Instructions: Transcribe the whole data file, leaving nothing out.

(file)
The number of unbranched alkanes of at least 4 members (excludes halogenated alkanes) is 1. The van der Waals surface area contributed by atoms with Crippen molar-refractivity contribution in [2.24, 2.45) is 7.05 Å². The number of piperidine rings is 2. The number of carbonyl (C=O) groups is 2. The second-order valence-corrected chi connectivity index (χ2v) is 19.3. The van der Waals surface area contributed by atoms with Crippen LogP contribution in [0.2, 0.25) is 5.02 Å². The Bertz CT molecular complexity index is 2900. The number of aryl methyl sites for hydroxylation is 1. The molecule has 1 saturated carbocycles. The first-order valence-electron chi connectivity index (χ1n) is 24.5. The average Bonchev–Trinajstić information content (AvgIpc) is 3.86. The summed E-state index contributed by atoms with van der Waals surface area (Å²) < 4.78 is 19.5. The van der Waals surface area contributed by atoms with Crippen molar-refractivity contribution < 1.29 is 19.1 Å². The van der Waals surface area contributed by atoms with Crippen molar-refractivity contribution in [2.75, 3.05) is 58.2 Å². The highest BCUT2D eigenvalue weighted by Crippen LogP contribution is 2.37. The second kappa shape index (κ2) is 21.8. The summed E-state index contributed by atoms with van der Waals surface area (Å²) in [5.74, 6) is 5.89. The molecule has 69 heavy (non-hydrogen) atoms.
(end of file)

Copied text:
The number of unbranched alkanes of at least 4 members (excludes halogenated alkanes) is 1. The van der Waals surface area contributed by atoms with Crippen molar-refractivity contribution in [2.24, 2.45) is 7.05 Å². The number of piperidine rings is 2. The number of carbonyl (C=O) groups is 2. The second-order valence-corrected chi connectivity index (χ2v) is 19.3. The van der Waals surface area contributed by atoms with Crippen LogP contribution in [0.2, 0.25) is 5.02 Å². The Bertz CT molecular complexity index is 2900. The number of aryl methyl sites for hydroxylation is 1. The molecule has 1 saturated carbocycles. The first-order valence-electron chi connectivity index (χ1n) is 24.5. The average Bonchev–Trinajstić information content (AvgIpc) is 3.86. The summed E-state index contributed by atoms with van der Waals surface area (Å²) < 4.78 is 19.5. The van der Waals surface area contributed by atoms with Crippen molar-refractivity contribution < 1.29 is 19.1 Å². The van der Waals surface area contributed by atoms with Crippen molar-refractivity contribution in [2.75, 3.05) is 58.2 Å². The highest BCUT2D eigenvalue weighted by Crippen LogP contribution is 2.37. The second kappa shape index (κ2) is 21.8. The summed E-state index contributed by atoms with van der Waals surface area (Å²) in [5.74, 6) is 5.89. The molecule has 69 heavy (non-hydrogen) atoms.